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|dc.contributor.author||Magnetti-Barsel, Linda Anna||-|
|dc.description.abstract||This dissertation presents a description of the verb morphology of the Mori language. It employs a struc-tural, taxonomic model of analysis modified by proposi-tions from Fillmore (1968), Chafe (1970) and Aronoff (1976). The analysis consists of nine chapters. Chapter 1 is the introduction, which includes the social and demo-graphic background of the language, a review of written materials on Mori, a description of the database used in the analysis, and the theoretical background. Chapter 2 gives a phonological sketch of the language, in which a segmental and systematic analysis are presented along with a discussion of stress and the canonical shape of morphemes. Chapter 3 discusses the word in Mori and divides the Mori words into four major word classes: bases, substitutes, particles and interjections. Chapter 4 gives the grammatical background to the Mori verb, in which it discusses case, tense, number, imperative mood and the new information of a sentence in relation to verb inflection. In this chapter the category of new information as defined by Chafe (1978) is shown to be formally marked in this language by the combination of inflectional affixes on the Verb and the presence or absence of future tense markers. Chapters 5,'6, and 7 present the analysis of the Mori verb, in which Aronoff's hypothesis that 'all regular word-formation processes are word-based' (Aronoff 1976:21) is adopted. Chapter 5 discusses the verb root and divides the Mori V-roots into 15 classes according to the affix with which the V-root occurs. Chapter 6 establishes the verb stem as a V-root, which only may occur with its class affix, a verb base, i.e. an uninflected verb that may occur as a word, a noun base, a verb phrase or a noun phrase. Chapter 7 gives a detailed description of the derivational morphology of Mori and its cyclic application. Chapter 8 presents an analysis of a Mori text and Chapter 9 summarizes the thesis.||en_US|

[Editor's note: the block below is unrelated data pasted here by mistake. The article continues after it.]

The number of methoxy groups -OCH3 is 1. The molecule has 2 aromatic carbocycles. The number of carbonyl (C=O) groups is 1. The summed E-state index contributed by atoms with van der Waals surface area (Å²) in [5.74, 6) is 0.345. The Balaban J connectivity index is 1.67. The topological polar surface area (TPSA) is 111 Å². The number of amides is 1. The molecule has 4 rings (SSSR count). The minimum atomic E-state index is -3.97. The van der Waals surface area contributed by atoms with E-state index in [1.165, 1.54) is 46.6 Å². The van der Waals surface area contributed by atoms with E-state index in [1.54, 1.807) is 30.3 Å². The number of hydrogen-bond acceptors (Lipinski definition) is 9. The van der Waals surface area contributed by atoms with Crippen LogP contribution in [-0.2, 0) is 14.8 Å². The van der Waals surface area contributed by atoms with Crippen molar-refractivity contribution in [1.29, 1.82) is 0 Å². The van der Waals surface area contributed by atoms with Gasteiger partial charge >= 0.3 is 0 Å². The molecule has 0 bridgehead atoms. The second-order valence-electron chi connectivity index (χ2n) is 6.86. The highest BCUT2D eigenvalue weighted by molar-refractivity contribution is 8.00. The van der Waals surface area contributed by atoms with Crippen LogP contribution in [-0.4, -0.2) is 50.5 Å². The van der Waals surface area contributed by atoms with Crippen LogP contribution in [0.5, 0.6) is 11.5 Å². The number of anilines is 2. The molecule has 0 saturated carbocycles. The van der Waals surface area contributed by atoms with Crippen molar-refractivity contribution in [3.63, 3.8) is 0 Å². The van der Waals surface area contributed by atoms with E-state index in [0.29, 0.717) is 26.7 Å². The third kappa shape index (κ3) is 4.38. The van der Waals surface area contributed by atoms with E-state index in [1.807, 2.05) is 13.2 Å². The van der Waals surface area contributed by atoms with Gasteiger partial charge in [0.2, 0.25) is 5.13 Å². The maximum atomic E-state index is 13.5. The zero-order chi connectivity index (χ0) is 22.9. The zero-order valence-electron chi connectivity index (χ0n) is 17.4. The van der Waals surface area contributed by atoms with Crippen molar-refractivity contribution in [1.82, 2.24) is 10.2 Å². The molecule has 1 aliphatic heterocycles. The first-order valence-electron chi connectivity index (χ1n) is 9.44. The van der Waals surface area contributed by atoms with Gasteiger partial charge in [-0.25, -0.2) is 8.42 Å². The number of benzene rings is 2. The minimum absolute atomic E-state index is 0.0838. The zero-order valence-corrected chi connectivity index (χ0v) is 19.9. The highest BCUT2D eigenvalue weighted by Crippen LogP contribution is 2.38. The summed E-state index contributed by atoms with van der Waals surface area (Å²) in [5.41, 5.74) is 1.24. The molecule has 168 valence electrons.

|dc.title||Verb Morphology in Mori, an Austronesian language spoken in Central Sulawesi, Indonesia||en_US|
|Appears in Collections:||Dissertations (restricted access)|
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